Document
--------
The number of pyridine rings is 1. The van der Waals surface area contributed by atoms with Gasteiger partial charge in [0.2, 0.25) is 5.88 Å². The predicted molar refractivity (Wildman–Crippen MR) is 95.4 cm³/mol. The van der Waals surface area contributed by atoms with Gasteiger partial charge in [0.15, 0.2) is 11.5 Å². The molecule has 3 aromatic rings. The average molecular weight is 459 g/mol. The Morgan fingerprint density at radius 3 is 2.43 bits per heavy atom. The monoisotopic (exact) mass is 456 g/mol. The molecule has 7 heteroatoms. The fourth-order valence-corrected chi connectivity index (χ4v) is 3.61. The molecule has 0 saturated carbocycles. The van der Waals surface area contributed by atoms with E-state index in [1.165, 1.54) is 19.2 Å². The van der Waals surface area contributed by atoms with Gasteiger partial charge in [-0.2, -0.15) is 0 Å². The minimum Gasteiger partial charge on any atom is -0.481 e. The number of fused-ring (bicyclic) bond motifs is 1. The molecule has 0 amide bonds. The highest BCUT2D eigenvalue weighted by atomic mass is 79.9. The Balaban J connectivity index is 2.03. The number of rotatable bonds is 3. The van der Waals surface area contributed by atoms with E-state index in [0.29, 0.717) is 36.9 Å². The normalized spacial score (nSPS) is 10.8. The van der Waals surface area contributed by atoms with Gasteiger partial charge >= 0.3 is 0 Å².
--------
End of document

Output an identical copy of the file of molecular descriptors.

The number of pyridine rings is 1. The van der Waals surface area contributed by atoms with Gasteiger partial charge in [0.2, 0.25) is 5.88 Å². The predicted molar refractivity (Wildman–Crippen MR) is 95.4 cm³/mol. The van der Waals surface area contributed by atoms with Gasteiger partial charge in [0.15, 0.2) is 11.5 Å². The molecule has 3 aromatic rings. The average molecular weight is 459 g/mol. The Morgan fingerprint density at radius 3 is 2.43 bits per heavy atom. The monoisotopic (exact) mass is 456 g/mol. The molecule has 7 heteroatoms. The fourth-order valence-corrected chi connectivity index (χ4v) is 3.61. The molecule has 0 saturated carbocycles. The van der Waals surface area contributed by atoms with E-state index in [1.165, 1.54) is 19.2 Å². The van der Waals surface area contributed by atoms with Gasteiger partial charge in [-0.2, -0.15) is 0 Å². The minimum Gasteiger partial charge on any atom is -0.481 e. The number of fused-ring (bicyclic) bond motifs is 1. The molecule has 0 amide bonds. The highest BCUT2D eigenvalue weighted by atomic mass is 79.9. The Balaban J connectivity index is 2.03. The number of rotatable bonds is 3. The van der Waals surface area contributed by atoms with E-state index in [0.29, 0.717) is 36.9 Å². The normalized spacial score (nSPS) is 10.8. The van der Waals surface area contributed by atoms with Gasteiger partial charge >= 0.3 is 0 Å².